Robert Joseph "Bob" Cenker (born November 5, 1948) is an American aerospace and electrical engineer, aerospace systems consultant, and former astronaut. Cenker worked for 18 years at RCA Astro-Electronics, and its successor company GE Astro Space, on a variety of spacecraft projects. He spent most of his career working on commercial communications satellites, including the Satcom, Spacenet and GStar programs. In January 1986, Cenker was a crew member on the twenty-fourth mission of NASA's Space Shuttle program, the seventh flight of Space Shuttle Columbia, designated as mission STS-61-C. Cenker served as a Payload Specialist, representing RCA Astro-Electronics. This mission was the final flight before the Challenger disaster, which caused the Space Shuttle program to be suspended until 1988, and impacted NASA's Payload Specialist program for even longer. As a result, Cenker's mission was called "The End of Innocence" for the Shuttle program. Following the completion of his Shuttle mission, Cenker returned to work in the commercial aerospace field. Since his flight, he has made numerous public appearances representing NASA and the Shuttle program, in the United States, as well as internationally.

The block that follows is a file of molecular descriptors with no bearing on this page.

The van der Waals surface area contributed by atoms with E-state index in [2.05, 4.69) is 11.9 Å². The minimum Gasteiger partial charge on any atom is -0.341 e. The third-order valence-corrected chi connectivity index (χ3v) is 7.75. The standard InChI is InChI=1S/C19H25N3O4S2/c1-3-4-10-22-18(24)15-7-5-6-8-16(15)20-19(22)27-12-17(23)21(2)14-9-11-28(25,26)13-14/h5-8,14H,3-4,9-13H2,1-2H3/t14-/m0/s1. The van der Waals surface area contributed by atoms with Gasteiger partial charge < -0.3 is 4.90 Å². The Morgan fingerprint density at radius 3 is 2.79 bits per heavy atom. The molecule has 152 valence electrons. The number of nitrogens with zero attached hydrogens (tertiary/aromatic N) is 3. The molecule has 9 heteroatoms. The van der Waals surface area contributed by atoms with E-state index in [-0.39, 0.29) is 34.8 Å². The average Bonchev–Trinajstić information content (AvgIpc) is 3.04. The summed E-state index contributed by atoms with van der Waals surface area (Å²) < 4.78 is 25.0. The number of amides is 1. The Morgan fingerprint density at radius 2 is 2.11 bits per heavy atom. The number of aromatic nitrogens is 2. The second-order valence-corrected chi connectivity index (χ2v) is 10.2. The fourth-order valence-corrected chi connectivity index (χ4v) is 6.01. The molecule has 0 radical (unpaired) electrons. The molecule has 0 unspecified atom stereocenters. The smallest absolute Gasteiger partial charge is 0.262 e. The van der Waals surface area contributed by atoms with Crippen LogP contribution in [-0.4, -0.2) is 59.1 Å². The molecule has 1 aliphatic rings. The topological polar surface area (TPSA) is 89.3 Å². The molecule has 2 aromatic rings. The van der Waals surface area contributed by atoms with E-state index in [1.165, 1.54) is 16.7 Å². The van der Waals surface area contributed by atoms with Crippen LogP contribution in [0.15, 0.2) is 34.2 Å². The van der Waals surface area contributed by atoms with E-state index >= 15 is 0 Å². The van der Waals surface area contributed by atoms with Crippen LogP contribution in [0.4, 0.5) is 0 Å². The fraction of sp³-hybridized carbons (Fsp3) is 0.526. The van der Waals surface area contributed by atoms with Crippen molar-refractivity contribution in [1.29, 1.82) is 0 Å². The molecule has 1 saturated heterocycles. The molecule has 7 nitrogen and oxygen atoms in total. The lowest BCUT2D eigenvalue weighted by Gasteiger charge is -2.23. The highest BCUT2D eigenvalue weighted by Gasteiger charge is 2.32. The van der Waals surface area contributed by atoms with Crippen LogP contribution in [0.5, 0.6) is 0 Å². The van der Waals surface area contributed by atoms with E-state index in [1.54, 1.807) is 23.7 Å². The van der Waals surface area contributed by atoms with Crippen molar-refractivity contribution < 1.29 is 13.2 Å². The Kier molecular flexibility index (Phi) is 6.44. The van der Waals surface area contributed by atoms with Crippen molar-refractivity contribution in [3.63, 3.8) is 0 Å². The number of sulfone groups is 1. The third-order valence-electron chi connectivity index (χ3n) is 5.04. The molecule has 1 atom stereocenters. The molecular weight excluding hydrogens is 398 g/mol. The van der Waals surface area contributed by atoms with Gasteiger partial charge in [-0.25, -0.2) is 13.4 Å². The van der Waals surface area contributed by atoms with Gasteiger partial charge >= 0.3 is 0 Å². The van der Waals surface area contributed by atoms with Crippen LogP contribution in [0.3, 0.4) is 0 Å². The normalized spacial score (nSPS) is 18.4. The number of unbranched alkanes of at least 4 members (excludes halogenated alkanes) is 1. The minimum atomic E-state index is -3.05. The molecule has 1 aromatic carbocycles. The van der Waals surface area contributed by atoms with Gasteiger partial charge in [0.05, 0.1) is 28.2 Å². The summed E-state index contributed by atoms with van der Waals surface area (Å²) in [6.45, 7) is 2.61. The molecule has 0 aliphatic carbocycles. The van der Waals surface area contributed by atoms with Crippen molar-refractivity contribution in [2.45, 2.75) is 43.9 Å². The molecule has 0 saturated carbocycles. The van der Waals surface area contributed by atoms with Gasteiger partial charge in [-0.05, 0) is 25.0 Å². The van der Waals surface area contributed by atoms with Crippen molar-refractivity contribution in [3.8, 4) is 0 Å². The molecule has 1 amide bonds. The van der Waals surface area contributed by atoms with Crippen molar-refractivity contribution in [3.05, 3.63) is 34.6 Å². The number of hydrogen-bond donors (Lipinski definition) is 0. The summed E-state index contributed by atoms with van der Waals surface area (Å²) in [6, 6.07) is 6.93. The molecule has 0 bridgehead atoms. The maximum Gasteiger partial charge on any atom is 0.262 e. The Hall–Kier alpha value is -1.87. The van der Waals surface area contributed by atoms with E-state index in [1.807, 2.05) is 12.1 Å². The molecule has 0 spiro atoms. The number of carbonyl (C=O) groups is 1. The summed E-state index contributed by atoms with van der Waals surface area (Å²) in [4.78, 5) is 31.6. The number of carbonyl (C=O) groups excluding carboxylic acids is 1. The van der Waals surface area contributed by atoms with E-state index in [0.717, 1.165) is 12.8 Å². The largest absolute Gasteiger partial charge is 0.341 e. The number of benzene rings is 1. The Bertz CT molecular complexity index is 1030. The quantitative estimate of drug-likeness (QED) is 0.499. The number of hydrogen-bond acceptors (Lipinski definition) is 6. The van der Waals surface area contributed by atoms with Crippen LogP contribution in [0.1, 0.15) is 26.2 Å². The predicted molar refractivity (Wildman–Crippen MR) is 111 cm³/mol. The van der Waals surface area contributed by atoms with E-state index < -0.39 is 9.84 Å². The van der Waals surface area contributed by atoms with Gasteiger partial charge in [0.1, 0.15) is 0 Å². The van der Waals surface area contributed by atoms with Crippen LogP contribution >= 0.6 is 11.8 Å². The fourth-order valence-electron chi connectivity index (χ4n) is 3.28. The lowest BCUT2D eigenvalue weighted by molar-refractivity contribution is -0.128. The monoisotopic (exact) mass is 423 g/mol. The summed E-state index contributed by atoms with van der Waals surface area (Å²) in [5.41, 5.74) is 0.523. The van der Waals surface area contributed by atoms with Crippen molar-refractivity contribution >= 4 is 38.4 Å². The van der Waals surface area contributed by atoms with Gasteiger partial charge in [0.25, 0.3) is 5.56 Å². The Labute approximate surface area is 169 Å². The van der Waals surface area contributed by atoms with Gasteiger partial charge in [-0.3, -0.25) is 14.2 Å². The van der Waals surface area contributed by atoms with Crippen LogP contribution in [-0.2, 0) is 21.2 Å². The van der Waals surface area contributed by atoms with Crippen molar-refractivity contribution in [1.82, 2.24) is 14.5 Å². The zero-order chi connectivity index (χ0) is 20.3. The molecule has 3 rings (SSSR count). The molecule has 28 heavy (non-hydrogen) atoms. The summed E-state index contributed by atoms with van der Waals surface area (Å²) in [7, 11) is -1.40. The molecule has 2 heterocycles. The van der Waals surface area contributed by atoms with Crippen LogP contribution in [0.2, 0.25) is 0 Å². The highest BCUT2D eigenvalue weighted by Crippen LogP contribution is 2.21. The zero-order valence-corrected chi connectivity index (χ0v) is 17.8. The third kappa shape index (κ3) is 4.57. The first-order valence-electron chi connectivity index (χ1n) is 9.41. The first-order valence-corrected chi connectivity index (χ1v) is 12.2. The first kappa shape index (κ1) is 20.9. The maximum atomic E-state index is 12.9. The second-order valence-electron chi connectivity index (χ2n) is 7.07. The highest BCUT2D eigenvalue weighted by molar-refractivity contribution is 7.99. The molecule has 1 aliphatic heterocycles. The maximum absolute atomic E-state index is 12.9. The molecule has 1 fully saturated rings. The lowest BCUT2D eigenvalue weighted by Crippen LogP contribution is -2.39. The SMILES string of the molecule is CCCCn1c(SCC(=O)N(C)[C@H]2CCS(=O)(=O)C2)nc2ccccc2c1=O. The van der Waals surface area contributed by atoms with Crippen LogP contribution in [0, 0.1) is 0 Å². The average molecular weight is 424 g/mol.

STS-61-C was the twenty-fourth mission of the shuttle program and the seventh of the Space Shuttle Columbia. The mission included the second African-American shuttle pilot, future NASA Administrator Charles Bolden, the first Costa Rican born astronaut and the second sitting politican to fly in space: Bill Nelson.Low Earth Orbit
The National Aeronautics and Space Administration is an independent agency of the executive branch of the United States federal government responsible for the civilian space program, as well as aeronautics and aerospace research. NASA have many launch facilities but most are inactive. The most commonly used pad will be LC-39B at Kennedy Space Center in Florida.